Pentagon confirms two ‘high-profile’ ISIS-K members killed in U.S. drone strike

by Ashley Muñoz

The U.S. Military on Saturday successfully carried out a drone strike that killed two ISIS-K members in eastern Afghanistan, one of whom the Pentagon identified as an “ISIS-K planner,” according to reports.

In response to Thursday’s suicide bombings that killed roughly 170 people, including 13 U.S. service members, United States Defense Secretary Lloyd Austin ordered the drone strike on a vehicle that was believed to be occupied by an ISIS-K leader and an “associate.” ISIS-K is the terrorist organization who claimed responsibility for the deadly Thursday bombings.

At a Defense Department briefing on Saturday, Pentagon spokesman John Kirby discussed the drone strikes. “It was a single mission to get these targets and as the assessments and information flowed over time, we were able to recognize that another was killed as well and one wounded,” he confirmed.

The drone strike comes less than two days after Joe Biden promised to “make [terrorists] pay” for the bloodshed that took American lives.

“We will not forgive. We will not forget. We will hunt you down and make you pay,” he said during a national address after Thursday became the most lethal day for U.S. troops in Afghanistan in over a decade.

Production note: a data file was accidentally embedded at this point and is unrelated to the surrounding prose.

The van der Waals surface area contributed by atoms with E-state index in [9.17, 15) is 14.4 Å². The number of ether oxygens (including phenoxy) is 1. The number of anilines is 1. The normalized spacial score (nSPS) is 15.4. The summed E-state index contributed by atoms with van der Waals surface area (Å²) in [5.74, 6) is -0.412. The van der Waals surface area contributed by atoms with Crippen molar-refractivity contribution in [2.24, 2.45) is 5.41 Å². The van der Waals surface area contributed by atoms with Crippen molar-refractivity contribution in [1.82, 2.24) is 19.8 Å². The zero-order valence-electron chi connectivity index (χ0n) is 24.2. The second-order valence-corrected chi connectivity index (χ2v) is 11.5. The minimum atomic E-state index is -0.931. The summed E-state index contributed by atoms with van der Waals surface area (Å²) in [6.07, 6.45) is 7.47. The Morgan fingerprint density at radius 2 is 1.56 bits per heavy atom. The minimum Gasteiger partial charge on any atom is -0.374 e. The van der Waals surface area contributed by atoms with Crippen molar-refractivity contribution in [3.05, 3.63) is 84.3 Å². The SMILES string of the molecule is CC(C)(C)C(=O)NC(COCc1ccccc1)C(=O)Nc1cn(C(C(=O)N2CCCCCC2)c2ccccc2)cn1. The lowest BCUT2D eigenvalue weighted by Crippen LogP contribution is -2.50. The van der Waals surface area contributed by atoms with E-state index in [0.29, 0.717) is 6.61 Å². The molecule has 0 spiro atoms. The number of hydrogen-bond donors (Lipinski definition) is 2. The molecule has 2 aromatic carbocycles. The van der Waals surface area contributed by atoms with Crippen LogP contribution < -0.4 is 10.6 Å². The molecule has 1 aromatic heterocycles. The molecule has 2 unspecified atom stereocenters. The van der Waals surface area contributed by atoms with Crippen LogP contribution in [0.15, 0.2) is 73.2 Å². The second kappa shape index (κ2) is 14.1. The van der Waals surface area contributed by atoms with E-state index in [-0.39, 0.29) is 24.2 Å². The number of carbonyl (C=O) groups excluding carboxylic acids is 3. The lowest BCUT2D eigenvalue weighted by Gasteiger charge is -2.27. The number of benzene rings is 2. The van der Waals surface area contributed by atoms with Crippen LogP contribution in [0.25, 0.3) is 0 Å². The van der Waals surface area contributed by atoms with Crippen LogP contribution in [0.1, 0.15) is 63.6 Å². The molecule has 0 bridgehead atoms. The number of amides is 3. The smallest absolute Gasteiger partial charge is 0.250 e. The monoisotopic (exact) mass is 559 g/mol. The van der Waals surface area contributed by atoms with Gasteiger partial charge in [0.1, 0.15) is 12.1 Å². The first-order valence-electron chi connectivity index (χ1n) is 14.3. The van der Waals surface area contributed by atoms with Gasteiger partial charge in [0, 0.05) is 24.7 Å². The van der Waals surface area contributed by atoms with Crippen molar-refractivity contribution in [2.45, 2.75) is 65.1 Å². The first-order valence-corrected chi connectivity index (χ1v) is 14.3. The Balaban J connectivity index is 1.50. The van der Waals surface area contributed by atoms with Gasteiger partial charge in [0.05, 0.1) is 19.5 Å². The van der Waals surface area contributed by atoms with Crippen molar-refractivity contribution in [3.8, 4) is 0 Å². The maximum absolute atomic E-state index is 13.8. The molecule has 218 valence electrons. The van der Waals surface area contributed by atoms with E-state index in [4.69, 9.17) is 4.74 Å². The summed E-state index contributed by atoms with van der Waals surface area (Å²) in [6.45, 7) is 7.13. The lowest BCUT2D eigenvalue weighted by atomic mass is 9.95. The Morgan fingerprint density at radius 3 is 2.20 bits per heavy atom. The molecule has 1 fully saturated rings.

In a statement from Capt. Bill Urban, a spokesperson for U.S. Central Command, he wrote, “The military conducted ‘an over-the-horizon counterterrorism operation today against an ISIS-K planner,’ in the Nangahar Province of Afghanistan.”

“Initial indications are that we killed the target. We know of no civilian casualties,” Urban concluded.

U.S. Central Command has not confirmed whether the two ISIS-K members killed during the drone strike were directly involved in the suicide bombings which killed the 13 U.S. service members.

The Biden administration has said that the U.S. is still assisting with evacuations of American citizens and Afghan allies and plans to have a complete withdrawal from the country by Aug. 31. According to the White House, between 3 a.m. Thursday and 3 a.m. Friday, 12,500 people were evacuated from the city of Kabul.

The Pentagon reportedly confirmed that just 600 U.S. citizens are still awaiting evacuation from Afghanistan.

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